Welwyn Hatfield heads speak out after two schools deemed 'well below average'

PUBLISHED: 08:47 20 February 2019 | UPDATED: 10:27 21 February 2019

L-R: Onslow St Audrey's headteacher David Bullock; Ridgeway Academy headteacher Jed Whelan; Stanborough headteacher Merry John. Pictures: supplied

L-R: Onslow St Audrey's headteacher David Bullock; Ridgeway Academy headteacher Jed Whelan; Stanborough headteacher Merry John. Pictures: supplied

supplied

A head teacher has called the government's key measure for ranking schools 'simplistic' after two Welwyn Hatfield schools were deemed 'well below average' and one 'below average'.

The Progress 8 scores of Onslow St Audrey’s and the former Sir Frederic Osborn schools (now the Ridgeway Academy) were deemed well below average in ‘league tables’ released by the government at the end of January.

This puts these two schools in the bottom 13 per cent for this measure compared to the national average on this score.

In addition, Stanborough’s Progress 8 score was deemed below average.

Chancellor’s School was considered average while Bishop’s Hatfield Girls’ School and Monk’s Walk School were rated above average.

Dame Alice Owen’s School, which is selective, was rated well above average.

Progress 8 scores compare outcomes at GCSE to an expected outcome based on pupils’ primary school results.

This is then compared to pupils who had similar results in England at Year 6, to produce a ‘progress’ score for the school.

However, with new ways of measuring school performance on the horizon, headteachers have called the reliance on Progress 8 “simplistic”.

Jed Whelan, headteacher at Ridgeway Academy in WGC, said: “The current headline measure of Progress 8 used by the Department of Education punishes schools with a higher proportion of disadvantaged students.

“The new Ridgeway Academy is predicting improved Progress 8 scores for its current students and this can be attributed to a number of factors, but at its heart is a renewed commitment to learning and higher aspirations from all its students.”

The school has welcomed new teaching staff and installed new facilities in the changeover to Academy status in 2018.

David Bullock, who took over as headteacher of Onslow St Audrey’s in September last year, said: “Progress 8 is one way of measuring school improvement, but a school should be measured on more than just this outcome.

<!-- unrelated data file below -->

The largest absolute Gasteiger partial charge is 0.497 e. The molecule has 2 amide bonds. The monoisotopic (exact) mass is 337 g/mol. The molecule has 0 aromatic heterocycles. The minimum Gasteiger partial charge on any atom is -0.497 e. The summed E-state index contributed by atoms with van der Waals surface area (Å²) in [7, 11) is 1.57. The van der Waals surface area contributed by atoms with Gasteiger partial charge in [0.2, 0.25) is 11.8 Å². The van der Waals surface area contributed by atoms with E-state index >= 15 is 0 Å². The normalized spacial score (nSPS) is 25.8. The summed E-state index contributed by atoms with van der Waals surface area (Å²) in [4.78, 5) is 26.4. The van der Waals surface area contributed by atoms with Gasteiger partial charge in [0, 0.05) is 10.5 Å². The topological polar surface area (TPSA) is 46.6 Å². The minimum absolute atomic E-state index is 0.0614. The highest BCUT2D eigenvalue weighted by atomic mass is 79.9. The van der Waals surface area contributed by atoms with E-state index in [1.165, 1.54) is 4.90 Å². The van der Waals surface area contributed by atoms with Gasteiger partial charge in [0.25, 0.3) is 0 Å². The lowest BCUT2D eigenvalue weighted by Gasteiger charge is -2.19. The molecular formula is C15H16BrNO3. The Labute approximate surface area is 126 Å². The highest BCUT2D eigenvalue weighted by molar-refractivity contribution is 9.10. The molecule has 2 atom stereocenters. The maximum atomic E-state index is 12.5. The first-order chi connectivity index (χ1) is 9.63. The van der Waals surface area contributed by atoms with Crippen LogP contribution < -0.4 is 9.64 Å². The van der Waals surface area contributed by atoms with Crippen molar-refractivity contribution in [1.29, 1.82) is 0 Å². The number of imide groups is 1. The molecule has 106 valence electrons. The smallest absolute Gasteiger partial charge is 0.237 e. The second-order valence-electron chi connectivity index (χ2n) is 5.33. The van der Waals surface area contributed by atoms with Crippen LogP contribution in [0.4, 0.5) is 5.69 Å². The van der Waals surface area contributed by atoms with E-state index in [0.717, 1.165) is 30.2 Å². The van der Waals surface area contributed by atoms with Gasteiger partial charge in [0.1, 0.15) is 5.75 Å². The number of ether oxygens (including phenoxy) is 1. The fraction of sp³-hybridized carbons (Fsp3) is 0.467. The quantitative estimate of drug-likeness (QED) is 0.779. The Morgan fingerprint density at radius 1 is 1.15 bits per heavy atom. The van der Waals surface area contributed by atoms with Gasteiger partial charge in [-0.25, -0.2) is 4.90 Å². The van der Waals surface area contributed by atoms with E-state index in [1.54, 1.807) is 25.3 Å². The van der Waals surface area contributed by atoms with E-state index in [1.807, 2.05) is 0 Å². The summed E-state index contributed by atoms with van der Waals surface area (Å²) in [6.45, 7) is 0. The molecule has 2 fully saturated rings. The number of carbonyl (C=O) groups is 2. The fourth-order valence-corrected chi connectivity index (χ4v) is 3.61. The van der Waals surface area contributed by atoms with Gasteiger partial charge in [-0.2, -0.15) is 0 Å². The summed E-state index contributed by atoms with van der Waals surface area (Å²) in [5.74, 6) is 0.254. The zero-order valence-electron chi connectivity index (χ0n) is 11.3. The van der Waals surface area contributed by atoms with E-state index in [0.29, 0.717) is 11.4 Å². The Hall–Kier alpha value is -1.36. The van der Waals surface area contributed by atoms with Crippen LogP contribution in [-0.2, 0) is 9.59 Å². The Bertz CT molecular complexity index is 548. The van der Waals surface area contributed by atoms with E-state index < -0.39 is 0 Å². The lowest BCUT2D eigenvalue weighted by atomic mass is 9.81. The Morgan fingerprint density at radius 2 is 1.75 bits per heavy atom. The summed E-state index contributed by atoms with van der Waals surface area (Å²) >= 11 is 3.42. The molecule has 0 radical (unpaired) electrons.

“[It] includes the results of students who join the school in-year from other schools, or having been out of education,” he continued.

“This also include students who, for a variety of reasons, didn’t sit their exams even though they were on roll.

“If you imagine a student who was predicted grade 5 in ten subjects who did not sit exams, this would equate to 50 grades below zero before you even start, so it does not always reflect the progress of the school.

“In small schools such as OSA, an individual student who underperforms can have a significant impact on the overall Progress 8 score.

“A school should be measured on more than just this outcome,” he said, adding that the school had nonetheless improved on this score from the year before.

He’s also proud that at A-level in 2018, all students who applied for university places got offers, including one who went to Oxford to study law.

Since the last ranking, the school has made a number of changes including a new chair of governors, as well as £9million to spend on significant new facilities. “There is a really positive buzz around the school,” he said.

Stanborough School also has a new headteacher, Merry John, since September 2018, and is looking forward to two new deputy heads in June.

The school took on its largest Year 7 group in September.

“There has been a relentless focus on delivering the highest quality of teaching and learning and consistent high expectations in standards in all areas,” said Mrs John.

“The team are fully aware of the low Progress 8 score and as a school, we are working extremely hard to ensure that we secure the best outcomes for every single child in our care.

“The future is exciting for sure!”

She added that the school is planning three coffee mornings between March 20 to 22 to tell parents about the changes she has been making, as well as future plans.

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